This month, October 2013, marks the 80th anniversary of the publication of Alfred Korzybski's Science and Sanity: An Introduction to Non-Aristotelian Systems and General Semantics.
When the book finally came out on October 10, 1933, the U.S. was in the first year of F.D.R.'s first administration. Despite whatever lift people's spirits may have had from the president's multiordinal, inaugural day reassurance in March that they had nothing to fear but fear itself, from his "New Deal" plans, and from the much anticipated ending of alcohol prohibition; the U.S. still seemed sunk in the depths of the Great Depression. Internationally, news didn't seem so good to Korzybski either: Hitler had become the Chancellor of Germany and the Nazi Party had begun to consolidate its tyrannical control there. Along with Stalin, ensconced in Soviet Russia, and the Japanese Empire spreading itself across East Asia, the world didn't seem like such a happy place. To Korzybski, with what he called his "theory of sanity", it seemed like as good a time as any to offer his own infusion of sanity, as much as the world could take.
It was no easy task. He had begun writing what would become Science and Sanity in 1921, just after the publication of his first book, Manhood of Humanity. It had taken 12 demanding years devoted to writing and research. By 1932 with the book mainly done, Korzybski and his wife Mira turned down a few publishers willing to publish the book if Korzybski could guarantee the production cost by means of advanced sales. Under such terms the book could sell for as much as $10 retail (over $100 in today's money), a price that surely would have put off most potential readers during a major economic depression. Instead, the Korzybskis started The International Non-Aristotelian Library and Publishing Company (INALPCO), financed primarily through Mira's work painting portraits on ivory for "the rotten rich" (as they sometimes referred to her wealthy clients). As self-publishers they could offer the book for a more reasonable "educational discount" price of $5.50, when ordered directly from their printer/distributor, Science Press.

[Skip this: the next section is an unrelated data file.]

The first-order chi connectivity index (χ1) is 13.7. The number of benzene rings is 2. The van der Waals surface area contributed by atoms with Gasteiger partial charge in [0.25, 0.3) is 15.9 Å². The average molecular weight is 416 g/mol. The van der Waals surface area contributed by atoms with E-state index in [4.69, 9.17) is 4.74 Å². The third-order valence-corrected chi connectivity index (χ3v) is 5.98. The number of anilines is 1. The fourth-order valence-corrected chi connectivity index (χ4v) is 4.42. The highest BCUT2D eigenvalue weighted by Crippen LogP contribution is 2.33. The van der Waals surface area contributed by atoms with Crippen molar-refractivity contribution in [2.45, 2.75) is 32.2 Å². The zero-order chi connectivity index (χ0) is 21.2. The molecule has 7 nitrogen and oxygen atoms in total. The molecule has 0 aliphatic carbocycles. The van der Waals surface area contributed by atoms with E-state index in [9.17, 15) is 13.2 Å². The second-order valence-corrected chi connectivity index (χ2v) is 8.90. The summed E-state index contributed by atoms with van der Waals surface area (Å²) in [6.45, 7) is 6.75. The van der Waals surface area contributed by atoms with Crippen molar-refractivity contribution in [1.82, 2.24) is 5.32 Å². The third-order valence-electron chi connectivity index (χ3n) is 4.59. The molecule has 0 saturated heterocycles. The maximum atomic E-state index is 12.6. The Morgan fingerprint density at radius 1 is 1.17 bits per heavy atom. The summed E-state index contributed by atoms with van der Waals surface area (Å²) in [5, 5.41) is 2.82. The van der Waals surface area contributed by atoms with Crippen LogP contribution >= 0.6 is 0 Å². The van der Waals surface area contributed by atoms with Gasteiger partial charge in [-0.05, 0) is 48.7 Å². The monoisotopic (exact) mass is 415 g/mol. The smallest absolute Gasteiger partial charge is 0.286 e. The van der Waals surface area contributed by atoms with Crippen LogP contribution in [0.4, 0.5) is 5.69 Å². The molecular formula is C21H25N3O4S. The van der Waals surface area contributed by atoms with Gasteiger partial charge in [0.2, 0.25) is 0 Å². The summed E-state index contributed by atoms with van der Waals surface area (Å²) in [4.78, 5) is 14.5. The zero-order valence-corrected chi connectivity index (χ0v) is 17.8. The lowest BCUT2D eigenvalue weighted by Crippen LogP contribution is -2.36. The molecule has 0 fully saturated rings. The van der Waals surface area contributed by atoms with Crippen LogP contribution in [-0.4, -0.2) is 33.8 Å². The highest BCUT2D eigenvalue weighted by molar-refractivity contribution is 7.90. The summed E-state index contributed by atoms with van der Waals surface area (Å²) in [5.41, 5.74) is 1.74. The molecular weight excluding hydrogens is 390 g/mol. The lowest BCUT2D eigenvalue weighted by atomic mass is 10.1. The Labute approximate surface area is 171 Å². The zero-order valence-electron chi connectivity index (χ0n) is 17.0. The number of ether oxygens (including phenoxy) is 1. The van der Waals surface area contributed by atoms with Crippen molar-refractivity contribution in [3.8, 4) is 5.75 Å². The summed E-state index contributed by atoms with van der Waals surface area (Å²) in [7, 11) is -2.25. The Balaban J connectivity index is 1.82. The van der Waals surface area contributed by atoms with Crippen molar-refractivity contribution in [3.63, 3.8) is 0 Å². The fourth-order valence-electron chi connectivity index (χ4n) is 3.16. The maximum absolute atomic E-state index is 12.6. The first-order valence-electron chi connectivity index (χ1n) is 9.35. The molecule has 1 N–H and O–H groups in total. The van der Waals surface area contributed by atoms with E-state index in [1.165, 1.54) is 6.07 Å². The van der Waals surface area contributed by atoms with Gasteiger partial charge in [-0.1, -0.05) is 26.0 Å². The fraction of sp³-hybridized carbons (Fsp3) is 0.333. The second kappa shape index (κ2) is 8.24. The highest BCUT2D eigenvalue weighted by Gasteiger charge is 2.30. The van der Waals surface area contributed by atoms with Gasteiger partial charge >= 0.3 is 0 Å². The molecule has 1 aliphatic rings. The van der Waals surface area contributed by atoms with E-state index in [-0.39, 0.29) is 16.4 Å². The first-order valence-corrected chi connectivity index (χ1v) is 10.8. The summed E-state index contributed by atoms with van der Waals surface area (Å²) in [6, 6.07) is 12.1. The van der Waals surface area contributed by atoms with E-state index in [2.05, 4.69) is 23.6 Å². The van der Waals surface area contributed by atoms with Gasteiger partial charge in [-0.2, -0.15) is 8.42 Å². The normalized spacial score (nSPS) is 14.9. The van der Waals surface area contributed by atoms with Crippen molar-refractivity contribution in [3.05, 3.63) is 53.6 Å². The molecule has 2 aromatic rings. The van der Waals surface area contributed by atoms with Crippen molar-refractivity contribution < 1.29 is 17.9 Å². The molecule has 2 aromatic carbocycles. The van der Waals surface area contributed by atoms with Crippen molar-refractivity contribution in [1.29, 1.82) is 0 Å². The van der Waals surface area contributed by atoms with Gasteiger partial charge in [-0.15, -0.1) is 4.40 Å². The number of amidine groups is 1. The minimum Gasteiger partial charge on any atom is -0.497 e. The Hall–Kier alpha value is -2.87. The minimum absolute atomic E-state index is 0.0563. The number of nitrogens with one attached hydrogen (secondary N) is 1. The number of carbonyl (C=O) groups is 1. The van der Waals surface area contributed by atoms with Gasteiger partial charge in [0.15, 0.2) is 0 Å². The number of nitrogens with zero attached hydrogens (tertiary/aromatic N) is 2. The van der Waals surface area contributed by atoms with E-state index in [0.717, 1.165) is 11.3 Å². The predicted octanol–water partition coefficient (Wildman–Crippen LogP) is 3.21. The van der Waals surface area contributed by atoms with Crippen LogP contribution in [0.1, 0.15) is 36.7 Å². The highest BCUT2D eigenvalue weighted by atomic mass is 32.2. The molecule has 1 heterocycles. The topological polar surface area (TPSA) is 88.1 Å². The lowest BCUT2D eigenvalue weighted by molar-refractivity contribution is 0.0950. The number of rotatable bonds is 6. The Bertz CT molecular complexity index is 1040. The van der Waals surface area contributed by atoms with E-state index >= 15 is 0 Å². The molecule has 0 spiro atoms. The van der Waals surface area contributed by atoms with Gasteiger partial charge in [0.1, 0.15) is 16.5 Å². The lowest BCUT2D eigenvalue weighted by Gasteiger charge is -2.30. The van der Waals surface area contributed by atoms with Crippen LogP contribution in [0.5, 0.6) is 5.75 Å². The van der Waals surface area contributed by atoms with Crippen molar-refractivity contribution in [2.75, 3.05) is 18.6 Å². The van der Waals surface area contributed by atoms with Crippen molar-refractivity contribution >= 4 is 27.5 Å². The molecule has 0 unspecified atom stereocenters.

With the Korzybskis' considerable expenses in getting the book published (they remained in debt for a few years afterwards), the book's price certainly wasn't intended to make them rich. But Korzybski offered his "educational discount" to make the book as accessible and as available as possible to his main audience: the 'average intelligent layman'. And he never wavered from his view that the work that his book introduced, perplexingly labeled "general semantics", was not intended mainly for academic and scientific/technical specialists, but for that average intelligent man, woman, and even child, on the street. For years, he had paid membership dues to a British group, The World Association for Adult Education whose motto seemed just in line with his own efforts: "The multitude of the wise is the welfare of the world."
Until his death 17 years later, Korzybski developed the implications of his work, promoting research, refining his insights, and reaching thousands of students individually and in group seminars, mainly through the auspices of the Institute of General Semantics which he founded in Chicago as a non-profit educational organization in 1938 with a few of his close students, his most serious "co-workers" as he liked to call them.